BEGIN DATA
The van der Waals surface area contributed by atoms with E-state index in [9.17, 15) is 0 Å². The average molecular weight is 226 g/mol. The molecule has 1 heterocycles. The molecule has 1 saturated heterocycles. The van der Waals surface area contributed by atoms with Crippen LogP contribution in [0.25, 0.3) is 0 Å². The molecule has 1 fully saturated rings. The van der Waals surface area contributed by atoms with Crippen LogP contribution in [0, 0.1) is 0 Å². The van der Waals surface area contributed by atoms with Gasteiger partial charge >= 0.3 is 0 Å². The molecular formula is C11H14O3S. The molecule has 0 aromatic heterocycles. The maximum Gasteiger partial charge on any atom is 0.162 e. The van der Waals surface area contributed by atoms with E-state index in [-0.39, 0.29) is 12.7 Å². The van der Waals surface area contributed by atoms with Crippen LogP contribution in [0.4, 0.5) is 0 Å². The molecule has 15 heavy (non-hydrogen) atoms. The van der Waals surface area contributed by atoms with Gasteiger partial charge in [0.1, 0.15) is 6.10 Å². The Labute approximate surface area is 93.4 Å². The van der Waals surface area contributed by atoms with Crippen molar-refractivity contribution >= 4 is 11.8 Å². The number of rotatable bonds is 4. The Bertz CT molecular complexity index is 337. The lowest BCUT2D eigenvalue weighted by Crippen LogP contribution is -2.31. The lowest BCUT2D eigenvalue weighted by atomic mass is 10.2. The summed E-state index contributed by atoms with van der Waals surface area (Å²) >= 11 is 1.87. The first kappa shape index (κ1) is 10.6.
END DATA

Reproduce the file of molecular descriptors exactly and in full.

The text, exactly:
The van der Waals surface area contributed by atoms with E-state index in [9.17, 15) is 0 Å². The average molecular weight is 226 g/mol. The molecule has 1 heterocycles. The molecule has 1 saturated heterocycles. The van der Waals surface area contributed by atoms with Crippen LogP contribution in [0.25, 0.3) is 0 Å². The molecule has 1 fully saturated rings. The van der Waals surface area contributed by atoms with Crippen LogP contribution in [0, 0.1) is 0 Å². The van der Waals surface area contributed by atoms with Gasteiger partial charge >= 0.3 is 0 Å². The molecular formula is C11H14O3S. The molecule has 0 aromatic heterocycles. The maximum Gasteiger partial charge on any atom is 0.162 e. The van der Waals surface area contributed by atoms with E-state index in [-0.39, 0.29) is 12.7 Å². The van der Waals surface area contributed by atoms with Crippen LogP contribution in [0.4, 0.5) is 0 Å². The molecule has 15 heavy (non-hydrogen) atoms. The van der Waals surface area contributed by atoms with Gasteiger partial charge in [0.1, 0.15) is 6.10 Å². The Labute approximate surface area is 93.4 Å². The van der Waals surface area contributed by atoms with Crippen molar-refractivity contribution >= 4 is 11.8 Å². The number of rotatable bonds is 4. The Bertz CT molecular complexity index is 337. The lowest BCUT2D eigenvalue weighted by Crippen LogP contribution is -2.31. The lowest BCUT2D eigenvalue weighted by atomic mass is 10.2. The summed E-state index contributed by atoms with van der Waals surface area (Å²) >= 11 is 1.87. The first kappa shape index (κ1) is 10.6.